Belongs to the family of the banana plant (Musaceae family) and is indigenous to the Philippines. The banana plant and the abaca plant has a striking similarity in looks but the main difference is that the fruit of the abaca plant is inedible. Its fiber is known as the Manila Hemp. Abaca is not a hemp but since hemp was the main source of fiber for centuries, the abaca fiber was named Manila hemp. Abaca has been cultivated in the Philippines since the 1500s and became known worldwide in the 1800s mainly used as ropes in ship rigging.
The abaca plant grows up to twenty feet when mature. About 2 to 4 times a year the trunk is cut down above the roots to harvest the fiber. New sprouts will grow from the roots soon after cutting. Leaf sheaths are then stripped and pulp is scrapped off to get the abaca fiber strands. To make ropes, the strands are twisted together. These strands are mainly composed of cellulose, pectin and lignin.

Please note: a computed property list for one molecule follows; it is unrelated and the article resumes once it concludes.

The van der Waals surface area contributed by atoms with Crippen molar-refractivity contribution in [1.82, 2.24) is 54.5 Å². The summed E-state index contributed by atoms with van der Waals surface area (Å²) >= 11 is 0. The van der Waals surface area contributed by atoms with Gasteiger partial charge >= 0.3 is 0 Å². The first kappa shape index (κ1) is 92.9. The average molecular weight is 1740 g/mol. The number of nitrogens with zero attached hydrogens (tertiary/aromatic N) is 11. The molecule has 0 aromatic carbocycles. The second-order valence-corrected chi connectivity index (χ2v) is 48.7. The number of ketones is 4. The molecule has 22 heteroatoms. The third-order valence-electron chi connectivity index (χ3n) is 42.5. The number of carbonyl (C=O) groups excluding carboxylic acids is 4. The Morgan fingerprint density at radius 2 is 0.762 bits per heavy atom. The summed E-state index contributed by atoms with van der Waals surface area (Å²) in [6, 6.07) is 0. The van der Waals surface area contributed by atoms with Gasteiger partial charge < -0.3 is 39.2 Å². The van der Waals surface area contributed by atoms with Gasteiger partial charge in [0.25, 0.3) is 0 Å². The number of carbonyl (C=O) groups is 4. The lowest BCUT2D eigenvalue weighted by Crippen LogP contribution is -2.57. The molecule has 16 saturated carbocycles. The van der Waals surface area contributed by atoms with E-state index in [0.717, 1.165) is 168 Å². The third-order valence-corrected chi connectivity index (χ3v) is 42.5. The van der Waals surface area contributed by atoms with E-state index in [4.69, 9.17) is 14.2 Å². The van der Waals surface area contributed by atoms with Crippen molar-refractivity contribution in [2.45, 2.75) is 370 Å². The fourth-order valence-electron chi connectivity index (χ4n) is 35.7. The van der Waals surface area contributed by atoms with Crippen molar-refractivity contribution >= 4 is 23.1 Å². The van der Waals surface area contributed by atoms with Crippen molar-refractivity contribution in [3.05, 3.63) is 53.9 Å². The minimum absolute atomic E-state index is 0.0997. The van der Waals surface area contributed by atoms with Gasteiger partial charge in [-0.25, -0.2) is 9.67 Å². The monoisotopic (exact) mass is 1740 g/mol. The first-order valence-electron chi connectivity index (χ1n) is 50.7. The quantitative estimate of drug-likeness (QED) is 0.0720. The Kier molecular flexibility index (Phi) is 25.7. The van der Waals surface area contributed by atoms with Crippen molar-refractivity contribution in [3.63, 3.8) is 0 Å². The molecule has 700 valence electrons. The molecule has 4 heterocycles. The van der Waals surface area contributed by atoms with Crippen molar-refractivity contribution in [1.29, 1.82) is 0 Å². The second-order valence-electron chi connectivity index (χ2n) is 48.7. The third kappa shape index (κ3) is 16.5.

- * Extremely strong and durable
- * Resistant to salt water
- * Can be made into many hard-wearing products
- * Relatively cheap to produce
- * Has a beautiful texture when made into hats, bags and other products
- * Biodegradable and eco-friendly
Bags, rope, abaca paper, abaca rug, abaca furniture, abaca dye mat, abaca carpet, manila envelope and countless other products.